Now, I mourn not only Matthew, but the whole book.  It’s never going to work, and I know that.   I’m ok with that.  I moved onto another book, one that is timeless, and thus can never be ruined by the progress of politics.  Still, I think of that as the first truly substantial thing I worked on.  I write poetry all the time, and I have completed a few plays, but I put more hours in on The Ten than anything else (save maybe my current project, should I finish it.)  I loved The Ten.  I wish I could finish it.  I would love to see how these characters that I crafted so particularly brave a new world.  But I guess I’ll never quite know.

I’m not great at killing my work, but I’ve gotten better over the years.  Recently I was compiling old poems and reworking the ones that didn’t suck, and trust me when I tell you it was a low number.  From the hundreds and hundreds of poems on my hard drive, I like roughly ten of them, and that leads me to do a lot of poetic slaughter.

A month or two ago, I deleted my LiveJournal.  I started writing it in 2001, and kept writing in it until 2014.  It was my first blog.  It was my first foray into the internet, really.  I loved it.  I wrote religiously about my life in it.  I painstakingly copied each entry into a word document, and then I deleted it.

Yes, it’s saved for me and only me, and I have been working my way through it trying to see if there is anything salvageable.   So far I’ve picked out a few rants that are useful for my current project, but that’s about it.  Mostly it’s quotes and quizzes and tales about my adventures with my friends.  It is, however, a snapshot of my 20’s, and for that I am pleased I preserved it.  But it couldn’t live forever.

Like Matthew couldn’t live forever, or his lover Juliet, or a million other characters that will eventually die because we all do.  The beauty is that if you don’t kill them off yourself, they can live forever in someone’s mind.  However, sometimes, you have to say goodbye to something.  You have to end something to start something new.  Matthew died to save his friends.  My LiveJournal died to feed my manuscript.  My poems become mulch to create new ones.  Life goes on, even when you’re destroying everything.

grayscale photo of explosion on the beach
Photo by Pixabay on Pexels.com

Short and Sweet

I’m not verbose.

It’s probably my one great tragedy, aside from having a flat singing voice.  I just cannot expound about something, no matter how hard I try.  Eventually it becomes dull and I get bored, as I often got bored as a child reading the classics.  I simply do not need a page and a half description for a ray of sunlight, no matter how beautiful it is.  Also, I simply cannot write a page and a half about a ray of sunlight.

As a person, I am almost never jealous, but two writers I know are really flaring this emotion in me at the moment.  One is doing a thirty-day writing challenge and nailing it.  Another drops 9,000 words a day into her memoir.  Both are, through no fault of their own, killing my soul.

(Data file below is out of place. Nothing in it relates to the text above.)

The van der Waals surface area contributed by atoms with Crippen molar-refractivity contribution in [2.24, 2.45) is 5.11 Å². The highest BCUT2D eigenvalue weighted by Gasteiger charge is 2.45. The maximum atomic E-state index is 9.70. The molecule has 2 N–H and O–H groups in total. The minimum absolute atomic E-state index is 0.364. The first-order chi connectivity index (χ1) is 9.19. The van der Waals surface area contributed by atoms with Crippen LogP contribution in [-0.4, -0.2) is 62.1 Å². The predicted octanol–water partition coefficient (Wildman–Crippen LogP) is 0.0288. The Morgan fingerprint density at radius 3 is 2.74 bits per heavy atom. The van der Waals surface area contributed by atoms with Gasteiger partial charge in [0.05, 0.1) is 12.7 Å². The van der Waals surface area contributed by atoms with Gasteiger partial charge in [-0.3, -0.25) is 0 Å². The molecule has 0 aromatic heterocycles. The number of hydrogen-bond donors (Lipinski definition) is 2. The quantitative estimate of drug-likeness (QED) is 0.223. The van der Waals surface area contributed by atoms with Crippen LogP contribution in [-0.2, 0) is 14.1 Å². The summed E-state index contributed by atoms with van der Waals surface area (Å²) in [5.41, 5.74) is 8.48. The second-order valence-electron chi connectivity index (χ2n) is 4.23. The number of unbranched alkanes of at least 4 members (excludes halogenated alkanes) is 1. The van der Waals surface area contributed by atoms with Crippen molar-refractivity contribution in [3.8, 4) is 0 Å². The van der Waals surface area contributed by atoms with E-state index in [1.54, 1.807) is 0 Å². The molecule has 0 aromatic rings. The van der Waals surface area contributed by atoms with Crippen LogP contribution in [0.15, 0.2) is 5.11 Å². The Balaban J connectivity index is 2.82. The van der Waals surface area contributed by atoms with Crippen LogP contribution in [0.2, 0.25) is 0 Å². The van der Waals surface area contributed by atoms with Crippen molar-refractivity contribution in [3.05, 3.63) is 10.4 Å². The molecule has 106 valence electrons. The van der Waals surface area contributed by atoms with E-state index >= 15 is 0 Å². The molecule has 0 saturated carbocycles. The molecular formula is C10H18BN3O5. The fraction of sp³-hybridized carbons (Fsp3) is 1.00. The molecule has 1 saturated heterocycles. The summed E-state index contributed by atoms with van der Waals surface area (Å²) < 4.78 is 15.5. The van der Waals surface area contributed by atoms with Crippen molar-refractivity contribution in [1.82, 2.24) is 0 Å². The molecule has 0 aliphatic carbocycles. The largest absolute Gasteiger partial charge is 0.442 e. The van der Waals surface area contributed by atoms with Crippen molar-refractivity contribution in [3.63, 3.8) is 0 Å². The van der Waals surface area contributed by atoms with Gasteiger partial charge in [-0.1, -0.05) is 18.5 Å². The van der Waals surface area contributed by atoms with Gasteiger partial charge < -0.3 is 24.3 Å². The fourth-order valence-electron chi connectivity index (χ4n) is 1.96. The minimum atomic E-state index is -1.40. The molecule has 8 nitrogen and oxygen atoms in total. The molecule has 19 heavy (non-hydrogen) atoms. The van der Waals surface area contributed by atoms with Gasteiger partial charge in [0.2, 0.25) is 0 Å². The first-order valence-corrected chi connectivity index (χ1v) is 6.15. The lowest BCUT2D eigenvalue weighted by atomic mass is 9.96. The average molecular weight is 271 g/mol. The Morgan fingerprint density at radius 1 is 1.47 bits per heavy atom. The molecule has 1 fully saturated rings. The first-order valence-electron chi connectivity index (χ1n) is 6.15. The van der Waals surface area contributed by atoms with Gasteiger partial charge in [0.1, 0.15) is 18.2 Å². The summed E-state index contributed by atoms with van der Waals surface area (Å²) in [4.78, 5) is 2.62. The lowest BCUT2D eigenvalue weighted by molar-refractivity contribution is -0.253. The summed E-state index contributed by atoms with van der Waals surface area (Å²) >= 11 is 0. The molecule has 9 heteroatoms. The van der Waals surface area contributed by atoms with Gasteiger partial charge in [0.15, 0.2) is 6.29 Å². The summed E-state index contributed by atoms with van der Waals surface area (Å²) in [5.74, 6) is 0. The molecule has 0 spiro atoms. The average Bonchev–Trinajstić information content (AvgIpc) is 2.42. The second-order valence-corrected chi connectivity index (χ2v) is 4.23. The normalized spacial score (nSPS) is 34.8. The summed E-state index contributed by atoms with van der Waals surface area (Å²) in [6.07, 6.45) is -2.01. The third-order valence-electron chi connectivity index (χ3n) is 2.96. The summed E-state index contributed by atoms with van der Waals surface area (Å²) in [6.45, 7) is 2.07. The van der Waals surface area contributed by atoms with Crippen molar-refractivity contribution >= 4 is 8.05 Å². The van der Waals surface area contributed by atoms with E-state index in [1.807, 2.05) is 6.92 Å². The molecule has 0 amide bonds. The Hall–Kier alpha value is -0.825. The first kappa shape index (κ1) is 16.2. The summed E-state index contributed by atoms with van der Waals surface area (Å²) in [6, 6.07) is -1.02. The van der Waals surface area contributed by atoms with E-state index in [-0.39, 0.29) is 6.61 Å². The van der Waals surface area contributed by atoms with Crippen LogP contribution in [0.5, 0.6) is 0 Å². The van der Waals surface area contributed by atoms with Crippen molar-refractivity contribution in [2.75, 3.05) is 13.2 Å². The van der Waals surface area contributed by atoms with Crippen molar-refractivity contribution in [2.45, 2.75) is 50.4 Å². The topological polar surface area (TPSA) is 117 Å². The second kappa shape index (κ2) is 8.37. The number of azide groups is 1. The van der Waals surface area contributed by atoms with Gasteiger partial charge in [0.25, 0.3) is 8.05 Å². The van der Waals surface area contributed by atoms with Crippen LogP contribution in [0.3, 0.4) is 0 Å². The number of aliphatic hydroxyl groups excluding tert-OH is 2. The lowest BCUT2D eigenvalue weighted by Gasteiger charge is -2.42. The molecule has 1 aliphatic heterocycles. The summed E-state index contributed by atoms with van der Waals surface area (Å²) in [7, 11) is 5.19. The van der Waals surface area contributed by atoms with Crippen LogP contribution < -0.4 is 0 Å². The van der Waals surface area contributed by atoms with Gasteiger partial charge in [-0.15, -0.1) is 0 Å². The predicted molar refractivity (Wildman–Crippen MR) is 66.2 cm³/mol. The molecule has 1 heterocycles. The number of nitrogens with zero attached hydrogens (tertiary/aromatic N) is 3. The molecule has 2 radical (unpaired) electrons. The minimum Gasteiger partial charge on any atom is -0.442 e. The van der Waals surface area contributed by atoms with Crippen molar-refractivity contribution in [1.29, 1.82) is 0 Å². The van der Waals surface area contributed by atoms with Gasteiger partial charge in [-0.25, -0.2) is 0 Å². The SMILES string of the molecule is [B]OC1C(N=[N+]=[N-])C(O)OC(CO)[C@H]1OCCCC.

I think this may be why I have always gravitated to poetry.  Most of my poems are less than 50 lines, and I do believe that’s enough space to describe that ray of sunlight perfectly.  Then I think about my past, writing plays.  I did maybe six or seven, and three got produced in some form.  These were decidedly longer pieces, ranging from a short children’s play to a three-act opus for my high school love.  I love writing plays, but I have been out of theater for a while and honestly haven’t had the inspiration to write one.  What I really want, the gold ring of writing, for me, is a novel.

I started four and finished none, because I am not verbose enough.  I get halfway through my tale and realize I don’t have nearly enough for half a book and way too much for half a short story.  My max output is 4000 words in a sitting.  My max sitting for my novel is twice a week.  It’s just not enough.  I need three or four days after just to gather enough details to sit down and pen what I’m trying to say again.  Sometimes I get frustrated because I can see it so clearly in my mind, but on the paper it sounds terrible.  Dialogue is tricky, because I am very good at that bit, but sometimes my writing relies on it too heavily and I have to go back and describe that ray of sunlight and then everything falls apart.

I wish I could sit at the keyboard and pound out pages and pages of words.  Good or bad, it doesn’t really matter because the editing process is a whole other thing.  My blog remains the one place where I do get wordy on occasion.  Here I am updating two days in a row.  Why?  Because I need to increase my output.  I need to keep myself writing even if I can’t sit down and work on my book at the moment.  I’ve got a novel that needs thousands more words, a poem that only needs maybe fifty, and a blog that has no expectations of me save a Monday deadline that I impose on myself.  I’m stuck elsewhere, so I come here.

I am not verbose.  I cannot pen pages about a ray of sunlight.  But I can drop a couple hundred in my blog and feel good about myself.  So here we are.